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Glutamatergic abnormalities may underlie bipolar disorder (BD). The glutamate-modulating drug riluzole may be efficacious in bipolar depression, but few in vivo studies have examined its effect on glutamatergic neurotransmission. We conducted an exploratory study of the effect of riluzole on brain glutamine/glutamate (Gln/Glu) ratios and levels of N-acetylaspartate (NAA). We administered open-label riluzole 100–200mg daily for 6 weeks to 14 patients with bipolar depression and obtained imaging data from 8-cm3 voxels in the anterior cingulate cortex (ACC) and parieto-occipital cortex (POC) at baseline, day 2, and week 6 of treatment, using two-dimensional J-resolved proton magnetic resonance spectroscopy at 4T. Imaging data were analyzed using the spectral-fitting package, LCModel; statistical analysis used random effects mixed models. Riluzole significantly reduced Hamilton Depression Rating Scale (HAM-D) scores (d=3.4; p<0.001). Gln/Glu ratios increased significantly by day 2 of riluzole treatment (Cohen's d=1.2; p=0.023). NAA levels increased significantly from baseline to week 6 (d=1.2; p=0.035). Reduction in HAM-D scores was positively associated with increases in NAA from baseline to week 6 in the ACC (d=1.4; p=0.053), but was negatively associated in the POC (d=9.6; p<0.001). Riluzole seems to rapidly increase Gln/Glu ratios—suggesting increased glutamate–glutamine cycling, which may subsequently enhance neuronal plasticity and reduce depressive symptoms. Further investigation of the Gln/Glu ratio as a possible early biomarker of response to glutamate-modulating therapies is warranted.
Bipolar disorder (BD) is a serious mental illness. The manic phase of this disorder is often debilitating, but the depressive phase contributes at least comparable morbidity and mortality (Post, 2005). Although the neurobiology of BD remains incompletely understood, recent evidence has increasingly implicated abnormal glutamatergic neurotransmission (Kugaya and Sanacora, 2005; Öngür et al, 2008; Sanacora et al, 2003). Lacking refined in vivo assays to measure brain glutamate levels, few studies have accurately assessed glutamatergic activity in patients with BD.
Magnetic resonance spectroscopy (MRS) can measure brain glutamate levels in vivo, but signal/noise and spectral resolution problems have forced most studies to quantify glutamate together with glutamine as a composite measurement labeled ‘Glx.' Increased Glx levels have been shown in the depressed (Bhagwagar et al, 2007; Frye et al, 2007), manic (Cecil et al, 2002; Michael et al, 2003), and euthymic (Dager et al, 2004) phases of BD, as well as in rapid-cycling BD (Michael et al, 2009). However, the physiological significance of Glx is unclear—underscoring the need for separate glutamate and glutamine measures.
Glutamate is continuously recycled between neurons and glia: neuronal glutamate is released into the synapse, taken up by glial cells, and converted to glutamine, which is then shuttled back to neurons and reconverted to glutamate (Rothman et al, 2003). Glutamate levels by themselves do not accurately reflect glutamatergic neurotransmitter activity, because cellular metabolism contributes to the synthesis of glutamate through the tricarboxylic acid (TCA) cycle. Furthermore, static measurements of glutamate and glutamine do not reflect the constant flux though the glutamate–glutamine cycle. An aggregate measure, the glutamine/glutamate (Gln/Glu) ratio, may function as a better (although imperfect) index of glutamatergic neurotransmission than either metabolite alone, because it is more sensitive to changes in the glutamate–glutamine cycle—a physiological process that is particularly amenable to this approach, given the reciprocal nature of glutamine and glutamate. As theorized by several other groups, increased Gln/Glu ratios reflect intensified flux through the glutamate–glutamine cycle and an overall increase in glutamatergic neurotransmitter activity (Igarashi et al, 2001; Iltis et al, 2009; Mlynarik et al, 2008; Öngür et al, 2008; Theberge et al, 2003, 2002). It has recently become possible to measure this ratio, using J-resolved proton MRS (1H-MRS), a sequence that acquires spectra at multiple echo times (TEs), allowing improved metabolite quantification (Jensen et al, 2009). Thus, 1H-MRS can measure glutamate and glutamine levels separately, allowing calculation of Gln/Glu ratios. A recent study using 1H-MRS has shown increased Gln/Glu ratios in acutely manic patients, suggesting glutamatergic overactivity in mania (Öngür et al, 2008).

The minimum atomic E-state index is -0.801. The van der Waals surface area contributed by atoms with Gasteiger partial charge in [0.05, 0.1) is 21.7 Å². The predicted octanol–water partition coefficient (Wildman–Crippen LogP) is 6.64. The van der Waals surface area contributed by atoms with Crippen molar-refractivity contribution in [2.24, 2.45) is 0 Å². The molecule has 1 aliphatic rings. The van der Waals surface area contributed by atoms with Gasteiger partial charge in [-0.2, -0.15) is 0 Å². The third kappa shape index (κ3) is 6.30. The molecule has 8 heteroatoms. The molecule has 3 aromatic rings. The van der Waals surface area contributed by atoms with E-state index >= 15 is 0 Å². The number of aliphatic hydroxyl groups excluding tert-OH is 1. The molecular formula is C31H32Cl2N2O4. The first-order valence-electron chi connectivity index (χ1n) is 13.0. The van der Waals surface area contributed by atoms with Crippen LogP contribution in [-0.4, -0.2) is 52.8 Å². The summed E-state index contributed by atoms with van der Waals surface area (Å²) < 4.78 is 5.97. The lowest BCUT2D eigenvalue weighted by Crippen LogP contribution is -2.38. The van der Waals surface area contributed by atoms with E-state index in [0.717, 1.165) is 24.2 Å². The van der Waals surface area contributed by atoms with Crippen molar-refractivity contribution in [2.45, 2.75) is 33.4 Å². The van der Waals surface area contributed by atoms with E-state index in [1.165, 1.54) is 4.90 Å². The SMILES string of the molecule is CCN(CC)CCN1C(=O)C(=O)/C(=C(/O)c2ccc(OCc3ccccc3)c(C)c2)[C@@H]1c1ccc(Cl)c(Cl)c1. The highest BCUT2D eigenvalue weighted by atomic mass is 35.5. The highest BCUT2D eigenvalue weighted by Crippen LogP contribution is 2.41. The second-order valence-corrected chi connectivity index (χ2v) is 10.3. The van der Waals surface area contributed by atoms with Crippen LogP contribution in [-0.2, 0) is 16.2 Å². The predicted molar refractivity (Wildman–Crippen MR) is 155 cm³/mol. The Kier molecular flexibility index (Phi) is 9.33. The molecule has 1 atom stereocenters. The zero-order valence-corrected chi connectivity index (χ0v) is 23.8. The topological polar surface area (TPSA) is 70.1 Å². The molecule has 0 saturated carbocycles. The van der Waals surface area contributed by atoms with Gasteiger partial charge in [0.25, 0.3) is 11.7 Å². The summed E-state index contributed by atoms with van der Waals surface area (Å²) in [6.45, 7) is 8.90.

To further investigate glutamatergic activity in BD, one can use 1H-MRS to assess longitudinal changes in glutamatergic activity after administration of a glutamate-modulating drug probe. This design is especially suited for the depressed phase of the illness, because several antidepressant agents have effects on glutamatergic neurotransmission (Sanacora et al, 2008). Using one of these agents as a drug probe, one could simultaneously analyze changes in both glutamatergic activity and mood symptoms after drug administration. A good candidate for this purpose is riluzole, an FDA-approved medication for the treatment of amyotrophic lateral sclerosis (ALS), which has been shown to potently and rapidly inhibit presynaptic release of glutamate in both in vitro and in vivo studies (Cheramy et al, 1992; Doble, 1996). Riluzole has shown antidepressant effects in preliminary open-label studies of unipolar (Sanacora et al, 2007; Zarate et al, 2004) and bipolar depression (Zarate et al, 2005), and thus represents a promising glutamate modulator/antidepressant probe.